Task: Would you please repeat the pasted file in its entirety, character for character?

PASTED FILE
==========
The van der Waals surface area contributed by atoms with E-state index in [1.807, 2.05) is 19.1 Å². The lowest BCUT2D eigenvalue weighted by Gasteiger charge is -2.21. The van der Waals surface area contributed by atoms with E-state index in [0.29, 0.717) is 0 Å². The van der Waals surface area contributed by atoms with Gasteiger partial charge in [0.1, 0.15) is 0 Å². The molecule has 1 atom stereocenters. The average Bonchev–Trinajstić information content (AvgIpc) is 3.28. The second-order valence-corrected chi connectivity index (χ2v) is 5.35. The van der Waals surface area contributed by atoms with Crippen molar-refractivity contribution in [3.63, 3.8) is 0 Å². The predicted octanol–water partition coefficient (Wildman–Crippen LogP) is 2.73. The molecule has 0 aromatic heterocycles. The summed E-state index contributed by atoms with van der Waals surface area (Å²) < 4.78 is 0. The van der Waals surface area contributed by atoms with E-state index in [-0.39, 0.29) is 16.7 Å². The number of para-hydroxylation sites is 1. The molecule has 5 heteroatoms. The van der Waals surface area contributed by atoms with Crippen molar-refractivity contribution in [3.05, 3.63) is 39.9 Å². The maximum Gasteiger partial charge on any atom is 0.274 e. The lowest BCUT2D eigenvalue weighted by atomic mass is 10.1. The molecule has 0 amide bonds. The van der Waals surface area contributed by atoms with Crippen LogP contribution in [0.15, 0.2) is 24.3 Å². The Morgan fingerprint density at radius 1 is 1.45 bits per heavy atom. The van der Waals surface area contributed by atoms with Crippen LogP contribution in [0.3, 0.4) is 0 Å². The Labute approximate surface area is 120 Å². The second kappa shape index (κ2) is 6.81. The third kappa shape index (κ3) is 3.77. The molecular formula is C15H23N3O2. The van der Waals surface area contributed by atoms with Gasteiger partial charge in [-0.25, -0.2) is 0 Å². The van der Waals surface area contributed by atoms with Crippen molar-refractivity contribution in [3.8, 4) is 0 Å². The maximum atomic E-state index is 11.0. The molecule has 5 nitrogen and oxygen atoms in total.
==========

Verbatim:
The van der Waals surface area contributed by atoms with E-state index in [1.807, 2.05) is 19.1 Å². The lowest BCUT2D eigenvalue weighted by Gasteiger charge is -2.21. The van der Waals surface area contributed by atoms with E-state index in [0.29, 0.717) is 0 Å². The van der Waals surface area contributed by atoms with Gasteiger partial charge in [0.1, 0.15) is 0 Å². The molecule has 1 atom stereocenters. The average Bonchev–Trinajstić information content (AvgIpc) is 3.28. The second-order valence-corrected chi connectivity index (χ2v) is 5.35. The van der Waals surface area contributed by atoms with Crippen molar-refractivity contribution in [3.63, 3.8) is 0 Å². The predicted octanol–water partition coefficient (Wildman–Crippen LogP) is 2.73. The molecule has 0 aromatic heterocycles. The summed E-state index contributed by atoms with van der Waals surface area (Å²) < 4.78 is 0. The van der Waals surface area contributed by atoms with E-state index in [-0.39, 0.29) is 16.7 Å². The number of para-hydroxylation sites is 1. The molecule has 5 heteroatoms. The van der Waals surface area contributed by atoms with Crippen molar-refractivity contribution in [3.05, 3.63) is 39.9 Å². The maximum Gasteiger partial charge on any atom is 0.274 e. The lowest BCUT2D eigenvalue weighted by atomic mass is 10.1. The molecule has 0 amide bonds. The van der Waals surface area contributed by atoms with Crippen LogP contribution in [0.15, 0.2) is 24.3 Å². The Morgan fingerprint density at radius 1 is 1.45 bits per heavy atom. The van der Waals surface area contributed by atoms with Crippen LogP contribution in [0.3, 0.4) is 0 Å². The Labute approximate surface area is 120 Å². The second kappa shape index (κ2) is 6.81. The third kappa shape index (κ3) is 3.77. The molecular formula is C15H23N3O2. The van der Waals surface area contributed by atoms with Gasteiger partial charge in [-0.25, -0.2) is 0 Å². The van der Waals surface area contributed by atoms with Crippen molar-refractivity contribution in [3.8, 4) is 0 Å². The maximum atomic E-state index is 11.0. The molecule has 5 nitrogen and oxygen atoms in total.